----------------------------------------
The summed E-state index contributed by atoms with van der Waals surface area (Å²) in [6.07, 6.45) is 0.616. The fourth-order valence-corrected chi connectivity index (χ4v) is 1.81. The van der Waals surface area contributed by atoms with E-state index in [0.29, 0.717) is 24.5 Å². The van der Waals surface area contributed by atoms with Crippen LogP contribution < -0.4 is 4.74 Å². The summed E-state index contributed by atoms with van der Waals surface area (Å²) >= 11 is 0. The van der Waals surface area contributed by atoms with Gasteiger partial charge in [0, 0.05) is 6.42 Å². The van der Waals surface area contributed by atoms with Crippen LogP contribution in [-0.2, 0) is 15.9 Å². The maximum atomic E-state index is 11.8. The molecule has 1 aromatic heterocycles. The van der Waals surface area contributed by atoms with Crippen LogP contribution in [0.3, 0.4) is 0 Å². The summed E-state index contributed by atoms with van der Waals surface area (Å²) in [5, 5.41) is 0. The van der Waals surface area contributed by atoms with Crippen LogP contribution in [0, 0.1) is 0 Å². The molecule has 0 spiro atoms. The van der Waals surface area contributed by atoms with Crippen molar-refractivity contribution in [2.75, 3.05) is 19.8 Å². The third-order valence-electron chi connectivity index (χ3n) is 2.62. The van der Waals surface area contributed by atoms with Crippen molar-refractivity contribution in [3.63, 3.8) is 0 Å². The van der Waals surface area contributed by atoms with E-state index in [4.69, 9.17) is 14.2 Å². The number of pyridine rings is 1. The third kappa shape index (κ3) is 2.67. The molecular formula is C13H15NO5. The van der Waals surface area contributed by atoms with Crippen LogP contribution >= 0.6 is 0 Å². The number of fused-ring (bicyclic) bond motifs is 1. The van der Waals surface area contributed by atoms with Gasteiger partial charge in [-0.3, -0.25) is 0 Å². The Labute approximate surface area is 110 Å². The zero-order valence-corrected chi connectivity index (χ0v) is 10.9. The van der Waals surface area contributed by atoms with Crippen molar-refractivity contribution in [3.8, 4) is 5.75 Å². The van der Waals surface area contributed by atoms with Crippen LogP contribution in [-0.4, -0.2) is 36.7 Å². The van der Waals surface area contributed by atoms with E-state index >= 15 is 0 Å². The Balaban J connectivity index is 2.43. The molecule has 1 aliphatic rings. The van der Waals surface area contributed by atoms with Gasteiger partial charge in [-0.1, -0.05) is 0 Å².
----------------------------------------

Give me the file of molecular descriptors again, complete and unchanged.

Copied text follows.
The summed E-state index contributed by atoms with van der Waals surface area (Å²) in [6.07, 6.45) is 0.616. The fourth-order valence-corrected chi connectivity index (χ4v) is 1.81. The van der Waals surface area contributed by atoms with E-state index in [0.29, 0.717) is 24.5 Å². The van der Waals surface area contributed by atoms with Crippen LogP contribution < -0.4 is 4.74 Å². The summed E-state index contributed by atoms with van der Waals surface area (Å²) >= 11 is 0. The van der Waals surface area contributed by atoms with Gasteiger partial charge in [0, 0.05) is 6.42 Å². The van der Waals surface area contributed by atoms with Crippen LogP contribution in [-0.2, 0) is 15.9 Å². The maximum atomic E-state index is 11.8. The molecule has 1 aromatic heterocycles. The van der Waals surface area contributed by atoms with Crippen LogP contribution in [0.3, 0.4) is 0 Å². The summed E-state index contributed by atoms with van der Waals surface area (Å²) in [5, 5.41) is 0. The van der Waals surface area contributed by atoms with Crippen LogP contribution in [0, 0.1) is 0 Å². The molecule has 0 spiro atoms. The van der Waals surface area contributed by atoms with Crippen molar-refractivity contribution in [2.75, 3.05) is 19.8 Å². The third-order valence-electron chi connectivity index (χ3n) is 2.62. The van der Waals surface area contributed by atoms with Crippen molar-refractivity contribution in [3.63, 3.8) is 0 Å². The van der Waals surface area contributed by atoms with E-state index in [4.69, 9.17) is 14.2 Å². The number of pyridine rings is 1. The third kappa shape index (κ3) is 2.67. The molecular formula is C13H15NO5. The van der Waals surface area contributed by atoms with Crippen LogP contribution >= 0.6 is 0 Å². The number of fused-ring (bicyclic) bond motifs is 1. The van der Waals surface area contributed by atoms with Gasteiger partial charge in [-0.3, -0.25) is 0 Å². The Labute approximate surface area is 110 Å². The zero-order valence-corrected chi connectivity index (χ0v) is 10.9. The van der Waals surface area contributed by atoms with Crippen molar-refractivity contribution in [3.8, 4) is 5.75 Å². The van der Waals surface area contributed by atoms with Crippen LogP contribution in [-0.4, -0.2) is 36.7 Å². The van der Waals surface area contributed by atoms with E-state index >= 15 is 0 Å². The Balaban J connectivity index is 2.43. The molecule has 1 aliphatic rings. The van der Waals surface area contributed by atoms with Gasteiger partial charge in [-0.1, -0.05) is 0 Å².